The declining American birthrate is a frequent preoccupation of this column, and over the years that I’ve been writing about the problem it’s only gotten worse, with the apparent Covid-19 baby bust a punctuation mark.
But with the pandemic’s end inspiring various forms of optimism, hopes of faster growth and scientific breakthroughs, it’s worth considering what optimism about the future of fertility might look like. Because if you assume that dynamism and growth are desirable things (not everyone does, but that’s a separate debate), then for the developed world to be something more than just a rich museum, at some point it needs to stop growing ever-older, with a dwindling younger generation struggling in the shadow of societal old age.
So what would it take for our demographic decadence to end — for sub-replacement fertility to climb back to replacement levels, for the gap between desired family size and actual births to close, for Americans to have enough kids to sustain our country’s population?
Let’s consider three possible scenarios. In the first one, it’s all about financial and professional security: If you give young people confidence in their economic future and their ability to achieve work-life balance, they’ll be much more likely to have the kids they say they want, which would be enough to pull the birthrate all the way back up.
The crude version of this hypothesis, that America has a baby bust because we don’t spend enough on the social safety net, is clearly wrong: Many European countries have lower birthrates than ours despite more generous child allowances and maternity benefits. There’s decent evidence that direct spending on families pushes birthrates up, but on the margins rather than dramatically.
Likewise, economic growth alone isn’t enough, since U.S. fertility rates continued falling even once the post-Great Recession economic recovery accelerated.
But maybe what you need is both — to give families more money and parental benefits and to give them a long economic expansion whose gains are widely shared. Call this the Joe Biden-baby-boom hypothesis, which we may be about to test: If you spend on family benefits and run the economy hot enough, maybe fertility rates will finally begin to float back up.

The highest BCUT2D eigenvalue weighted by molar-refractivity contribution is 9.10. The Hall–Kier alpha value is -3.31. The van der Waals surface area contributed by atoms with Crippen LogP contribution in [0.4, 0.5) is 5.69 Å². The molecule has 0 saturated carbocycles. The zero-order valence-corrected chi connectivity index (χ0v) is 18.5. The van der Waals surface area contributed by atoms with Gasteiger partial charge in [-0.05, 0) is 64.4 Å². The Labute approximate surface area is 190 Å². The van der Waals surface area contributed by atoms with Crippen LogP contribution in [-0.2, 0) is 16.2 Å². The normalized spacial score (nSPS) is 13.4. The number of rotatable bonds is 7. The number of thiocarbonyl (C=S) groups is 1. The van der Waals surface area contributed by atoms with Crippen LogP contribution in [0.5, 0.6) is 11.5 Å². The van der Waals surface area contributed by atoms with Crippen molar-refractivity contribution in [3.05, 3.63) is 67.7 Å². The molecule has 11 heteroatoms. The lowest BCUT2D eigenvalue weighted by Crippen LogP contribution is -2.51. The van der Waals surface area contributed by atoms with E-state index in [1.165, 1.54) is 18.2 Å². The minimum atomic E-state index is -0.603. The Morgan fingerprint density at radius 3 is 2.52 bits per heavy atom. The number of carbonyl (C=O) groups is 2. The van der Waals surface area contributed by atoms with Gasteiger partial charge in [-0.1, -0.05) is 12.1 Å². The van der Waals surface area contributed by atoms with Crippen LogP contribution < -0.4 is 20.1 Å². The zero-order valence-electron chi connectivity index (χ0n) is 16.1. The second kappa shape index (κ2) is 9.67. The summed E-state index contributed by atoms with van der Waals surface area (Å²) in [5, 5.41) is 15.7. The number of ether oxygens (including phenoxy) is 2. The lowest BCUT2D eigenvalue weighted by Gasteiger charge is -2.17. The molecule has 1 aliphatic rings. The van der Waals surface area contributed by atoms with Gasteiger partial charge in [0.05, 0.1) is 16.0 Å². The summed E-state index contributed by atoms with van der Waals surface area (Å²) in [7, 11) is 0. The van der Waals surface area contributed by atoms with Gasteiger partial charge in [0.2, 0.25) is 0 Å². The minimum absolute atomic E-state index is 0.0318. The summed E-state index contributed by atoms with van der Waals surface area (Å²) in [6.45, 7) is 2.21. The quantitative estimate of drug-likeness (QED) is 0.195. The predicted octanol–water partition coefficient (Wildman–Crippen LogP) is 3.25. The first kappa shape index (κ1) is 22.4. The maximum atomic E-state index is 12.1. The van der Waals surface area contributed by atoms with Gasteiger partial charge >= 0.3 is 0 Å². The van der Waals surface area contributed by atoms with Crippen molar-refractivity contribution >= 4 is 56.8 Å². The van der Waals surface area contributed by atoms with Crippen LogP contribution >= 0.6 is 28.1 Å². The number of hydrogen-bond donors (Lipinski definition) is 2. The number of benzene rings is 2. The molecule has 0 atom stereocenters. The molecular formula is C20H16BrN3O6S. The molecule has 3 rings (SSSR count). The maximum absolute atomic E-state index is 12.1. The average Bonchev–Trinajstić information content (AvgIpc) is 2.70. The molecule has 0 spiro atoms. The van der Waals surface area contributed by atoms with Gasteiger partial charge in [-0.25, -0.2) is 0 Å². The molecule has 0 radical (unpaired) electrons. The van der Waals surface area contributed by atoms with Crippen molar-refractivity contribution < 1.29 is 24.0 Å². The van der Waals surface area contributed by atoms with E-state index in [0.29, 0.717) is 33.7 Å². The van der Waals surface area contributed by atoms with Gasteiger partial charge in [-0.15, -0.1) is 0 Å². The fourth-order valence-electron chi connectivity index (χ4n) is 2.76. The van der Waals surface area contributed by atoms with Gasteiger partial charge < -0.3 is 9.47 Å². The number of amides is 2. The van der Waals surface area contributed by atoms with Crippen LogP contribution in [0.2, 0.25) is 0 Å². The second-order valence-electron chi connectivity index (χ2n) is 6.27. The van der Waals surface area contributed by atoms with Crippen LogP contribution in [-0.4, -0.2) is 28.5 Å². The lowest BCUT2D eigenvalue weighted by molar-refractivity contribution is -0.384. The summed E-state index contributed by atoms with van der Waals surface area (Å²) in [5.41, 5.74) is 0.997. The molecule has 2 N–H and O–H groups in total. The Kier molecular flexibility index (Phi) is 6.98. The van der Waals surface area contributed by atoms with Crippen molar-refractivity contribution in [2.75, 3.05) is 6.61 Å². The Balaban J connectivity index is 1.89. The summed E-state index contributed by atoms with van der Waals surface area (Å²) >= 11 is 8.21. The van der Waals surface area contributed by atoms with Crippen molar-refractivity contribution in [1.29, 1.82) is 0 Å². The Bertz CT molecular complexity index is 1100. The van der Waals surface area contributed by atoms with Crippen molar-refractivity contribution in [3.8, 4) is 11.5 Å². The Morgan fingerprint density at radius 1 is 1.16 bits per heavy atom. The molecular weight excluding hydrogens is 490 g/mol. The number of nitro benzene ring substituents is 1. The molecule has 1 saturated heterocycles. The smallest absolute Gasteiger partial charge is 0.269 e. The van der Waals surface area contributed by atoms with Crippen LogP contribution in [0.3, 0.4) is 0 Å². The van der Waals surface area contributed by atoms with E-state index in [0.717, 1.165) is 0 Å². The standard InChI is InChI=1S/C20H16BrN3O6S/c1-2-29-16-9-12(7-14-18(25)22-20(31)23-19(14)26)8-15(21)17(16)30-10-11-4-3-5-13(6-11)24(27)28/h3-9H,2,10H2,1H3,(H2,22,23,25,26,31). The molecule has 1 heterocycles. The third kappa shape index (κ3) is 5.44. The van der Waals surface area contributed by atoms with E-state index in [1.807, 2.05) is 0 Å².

This is the ideal scenario for pronatalist liberals, because it would mean more kids without more social conservatism. The second scenario for a fertility recovery, though, involves exactly that: a kind of neo-traditionalist turn, answering the socially liberal swing of the last two decades, that leads to people marrying earlier and having more kids for reasons of values rather than just economics.
Something like this arguably happened in the Ronald Reagan and Bill Clinton years. U.S. birthrates fell precipitously during the social revolutions of the 1960s, but they stabilized and began to rise again, nearing replacement level in the 1990s, a trend that overlapped with a modest religious recovery and a mild backlash against liberalism. (And also, as I noted last week, with the Meg Ryan-Julia Roberts silver age of the romantic comedy.)
You can read a prophecy of what a new conservative shift might look like from the pseudonymous Substack writer Default Friend, who offers a number of suggestions for how younger Millennials and Generation Z might begin flirting with traditionalism — via a sudden fascination with “wholesome” cultures like the Mormons and the Amish, an anxiety about fertility-disrupting chemicals and the sex-robot dystopia, a vogue for matchmakers, a revolt against the professional-class expectations around delayed childbearing and more.
All of these possibilities, though, imply a certain amount of cultural conversion — people raised with liberal social norms consciously making a choice for a different way of life. Whereas a third possibility is that a deep fertility decline is more likely to end gradually, through a kind of slow selection process rather than abrupt conversion.
By selection I mean that as fewer people have children, the ones who do have kids will be an increasingly distinctive population — not specifically conservative or religious, necessarily, but couples who will have written new scripts for romance, discovered new models for child rearing and burden-sharing, in a cultural and technological landscape that’s torn the older models up.
So then the children and grandchildren of these trailblazers, inheriting both the new models for family formation and the world itself, would be the ones who drive some future baby boom.
But if the Biden boom is a short-term scenario for fertility recovery, and the conservative turn a 10- or 15-year scenario, this selection-driven scenario would take multiple generations to show up. And in the meantime, America’s present birthrate is by no means the lowest imaginable: South Korea, for instance, now averages less than one child per woman — half replacement rate, with unprecedented depopulation looming.
So that’s a crucial reason to hope for recovery on a quicker timeline: not just because more babies sooner would be better, but because on the current cultural trajectory, there’s a lot of distance left for us to fall.